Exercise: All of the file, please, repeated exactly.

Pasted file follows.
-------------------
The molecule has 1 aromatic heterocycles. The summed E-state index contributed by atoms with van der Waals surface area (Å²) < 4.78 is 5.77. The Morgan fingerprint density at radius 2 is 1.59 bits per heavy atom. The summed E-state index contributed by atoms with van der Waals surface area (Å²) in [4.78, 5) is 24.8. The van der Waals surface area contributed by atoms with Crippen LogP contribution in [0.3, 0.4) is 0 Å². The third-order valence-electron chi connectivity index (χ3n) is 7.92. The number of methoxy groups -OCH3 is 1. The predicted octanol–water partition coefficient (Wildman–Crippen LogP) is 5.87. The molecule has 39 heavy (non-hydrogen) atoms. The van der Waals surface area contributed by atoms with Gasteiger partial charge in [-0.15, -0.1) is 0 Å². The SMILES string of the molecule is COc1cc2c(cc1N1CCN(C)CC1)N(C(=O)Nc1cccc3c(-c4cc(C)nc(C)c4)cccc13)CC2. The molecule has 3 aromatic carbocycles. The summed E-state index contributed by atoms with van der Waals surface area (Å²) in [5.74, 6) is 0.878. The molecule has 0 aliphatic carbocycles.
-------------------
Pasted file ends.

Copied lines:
The molecule has 1 aromatic heterocycles. The summed E-state index contributed by atoms with van der Waals surface area (Å²) < 4.78 is 5.77. The Morgan fingerprint density at radius 2 is 1.59 bits per heavy atom. The summed E-state index contributed by atoms with van der Waals surface area (Å²) in [4.78, 5) is 24.8. The van der Waals surface area contributed by atoms with Crippen LogP contribution in [0.3, 0.4) is 0 Å². The third-order valence-electron chi connectivity index (χ3n) is 7.92. The number of methoxy groups -OCH3 is 1. The predicted octanol–water partition coefficient (Wildman–Crippen LogP) is 5.87. The molecule has 39 heavy (non-hydrogen) atoms. The van der Waals surface area contributed by atoms with Gasteiger partial charge in [-0.15, -0.1) is 0 Å². The SMILES string of the molecule is COc1cc2c(cc1N1CCN(C)CC1)N(C(=O)Nc1cccc3c(-c4cc(C)nc(C)c4)cccc13)CC2. The molecule has 3 aromatic carbocycles. The summed E-state index contributed by atoms with van der Waals surface area (Å²) in [5.74, 6) is 0.878. The molecule has 0 aliphatic carbocycles.